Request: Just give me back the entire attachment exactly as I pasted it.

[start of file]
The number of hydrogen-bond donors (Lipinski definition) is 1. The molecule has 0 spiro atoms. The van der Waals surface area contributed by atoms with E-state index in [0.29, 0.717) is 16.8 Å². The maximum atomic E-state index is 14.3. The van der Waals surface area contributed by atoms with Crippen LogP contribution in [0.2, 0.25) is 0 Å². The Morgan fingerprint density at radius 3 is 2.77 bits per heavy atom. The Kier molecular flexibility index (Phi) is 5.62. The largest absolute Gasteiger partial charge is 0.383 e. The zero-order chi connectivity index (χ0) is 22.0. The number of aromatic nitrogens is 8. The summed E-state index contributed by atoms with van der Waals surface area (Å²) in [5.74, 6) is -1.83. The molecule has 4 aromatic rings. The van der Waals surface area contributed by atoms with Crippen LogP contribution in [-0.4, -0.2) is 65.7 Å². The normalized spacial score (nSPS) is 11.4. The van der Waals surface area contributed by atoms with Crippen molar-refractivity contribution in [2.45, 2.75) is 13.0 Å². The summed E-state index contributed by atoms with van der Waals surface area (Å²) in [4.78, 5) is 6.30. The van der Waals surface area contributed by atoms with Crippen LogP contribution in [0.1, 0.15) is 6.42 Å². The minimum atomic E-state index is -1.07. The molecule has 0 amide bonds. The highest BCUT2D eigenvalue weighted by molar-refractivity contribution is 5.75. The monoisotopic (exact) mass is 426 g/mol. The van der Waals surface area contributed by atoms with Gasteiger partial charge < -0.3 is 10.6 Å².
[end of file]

The number of hydrogen-bond donors (Lipinski definition) is 1. The molecule has 0 spiro atoms. The van der Waals surface area contributed by atoms with E-state index in [0.29, 0.717) is 16.8 Å². The maximum atomic E-state index is 14.3. The van der Waals surface area contributed by atoms with Crippen LogP contribution in [0.2, 0.25) is 0 Å². The Morgan fingerprint density at radius 3 is 2.77 bits per heavy atom. The Kier molecular flexibility index (Phi) is 5.62. The largest absolute Gasteiger partial charge is 0.383 e. The zero-order chi connectivity index (χ0) is 22.0. The number of aromatic nitrogens is 8. The summed E-state index contributed by atoms with van der Waals surface area (Å²) in [5.74, 6) is -1.83. The molecule has 4 aromatic rings. The van der Waals surface area contributed by atoms with Crippen LogP contribution in [-0.4, -0.2) is 65.7 Å². The normalized spacial score (nSPS) is 11.4. The van der Waals surface area contributed by atoms with Crippen molar-refractivity contribution in [2.45, 2.75) is 13.0 Å². The summed E-state index contributed by atoms with van der Waals surface area (Å²) in [4.78, 5) is 6.30. The van der Waals surface area contributed by atoms with Crippen LogP contribution in [0.1, 0.15) is 6.42 Å². The minimum atomic E-state index is -1.07. The molecule has 0 amide bonds. The highest BCUT2D eigenvalue weighted by molar-refractivity contribution is 5.75. The monoisotopic (exact) mass is 426 g/mol. The van der Waals surface area contributed by atoms with Gasteiger partial charge < -0.3 is 10.6 Å².